Eight of Scandinavian Airlines' Q400s were returned to service after undergoing modification to correct the corrosion problem linked to the incidents last month.
Danish investigators identified corrosion of threads in the undercarriage actuator as the source of the problem, and SAS Group subsequently discovered similar corrosion on virtually all of its grounded turboprops.
SAS Group grounded all 27 Q400s from the Scandinavian Airlines and Wideroe fleets following the 9 and 12 September landing accidents, in which the right-hand main gear on two separate aircraft collapsed on touchdown.
SAS Group has opted to change the main landing-gear actuator pistons and rod-ends on its entire fleet. Scandinavian Airlines vice-president for technical operations Geir Steiro stresses that the carrier has used only new parts during the refit.
Actuator piston installed in the main landing gear
"We have not replaced these components with repaired or reworked parts," he says.
Steiro adds that the maintenance procedure has also involved applying an anti-humidity and corrosion-prevention sealant, known as Mastinox, to the rod-end threads.
Anti-humidity and corrosion-prevention sealant appears as yellow coating
The three-week grounding has prompted SAS Group to pursue the Q400's manufacturer, Bombardier, for compensation. Horizon Air, another major Q400 operator with 33 in service, declines to say if it will request compensation for the service disruptions that resulted from inspections.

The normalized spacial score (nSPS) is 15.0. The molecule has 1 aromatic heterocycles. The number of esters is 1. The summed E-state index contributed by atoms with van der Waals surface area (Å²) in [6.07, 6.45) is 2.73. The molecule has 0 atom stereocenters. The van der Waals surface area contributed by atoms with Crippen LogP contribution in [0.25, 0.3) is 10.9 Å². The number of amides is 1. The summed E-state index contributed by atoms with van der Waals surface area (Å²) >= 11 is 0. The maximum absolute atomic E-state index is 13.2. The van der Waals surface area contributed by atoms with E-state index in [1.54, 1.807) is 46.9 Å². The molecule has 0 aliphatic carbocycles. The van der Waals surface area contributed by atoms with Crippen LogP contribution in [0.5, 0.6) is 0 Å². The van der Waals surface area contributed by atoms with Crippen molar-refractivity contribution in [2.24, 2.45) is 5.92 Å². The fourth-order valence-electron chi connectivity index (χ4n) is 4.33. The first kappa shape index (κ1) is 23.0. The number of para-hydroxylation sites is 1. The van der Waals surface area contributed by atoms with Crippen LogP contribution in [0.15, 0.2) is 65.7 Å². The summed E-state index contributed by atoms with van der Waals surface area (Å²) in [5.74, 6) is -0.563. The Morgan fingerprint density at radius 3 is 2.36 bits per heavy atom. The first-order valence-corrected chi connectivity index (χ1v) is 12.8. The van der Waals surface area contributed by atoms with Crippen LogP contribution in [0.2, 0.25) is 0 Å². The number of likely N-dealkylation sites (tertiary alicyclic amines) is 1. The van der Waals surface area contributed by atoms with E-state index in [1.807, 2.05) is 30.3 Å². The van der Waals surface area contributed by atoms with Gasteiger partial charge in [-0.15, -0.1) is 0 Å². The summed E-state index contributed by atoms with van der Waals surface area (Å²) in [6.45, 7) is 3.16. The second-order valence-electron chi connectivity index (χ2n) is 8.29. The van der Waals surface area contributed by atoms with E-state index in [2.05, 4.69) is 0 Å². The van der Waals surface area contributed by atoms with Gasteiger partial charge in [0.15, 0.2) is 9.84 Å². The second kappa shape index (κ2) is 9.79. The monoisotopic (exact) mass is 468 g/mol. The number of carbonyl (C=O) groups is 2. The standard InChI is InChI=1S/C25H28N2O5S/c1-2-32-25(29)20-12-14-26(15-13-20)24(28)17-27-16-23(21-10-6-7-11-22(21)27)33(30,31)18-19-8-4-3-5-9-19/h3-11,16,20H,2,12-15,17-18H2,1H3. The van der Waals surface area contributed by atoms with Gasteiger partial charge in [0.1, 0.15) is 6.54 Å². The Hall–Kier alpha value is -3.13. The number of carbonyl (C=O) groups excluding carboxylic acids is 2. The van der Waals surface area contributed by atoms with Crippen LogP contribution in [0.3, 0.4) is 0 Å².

Credit rating agency Standard & Poor's last month estimated the financial impact from the grounding at SKr10-15 million ($1.5-2.2 million) a day.
SAS Group says the aircraft being returned to service have undergone "extensive" inspections of both the main landing-gear and the nose-gear and been subjected to a number of test flights.
Bombardier will not comment on any discussions about compensation, saying only tht its priority "has been to work with operators to facilitate the return of our Q400 aircraft to service". It adds that in many cases it has "worked around the clock with Goodrich, the landing-gear manufacturer, to make this happen".
Bombardier said that the SAS Q400s were the only aircraft that remained grounded. "It is very encouraging that nearly 90% of Bombardier's 165 Q400 aircraft [in the global fleet] will soon be back in service."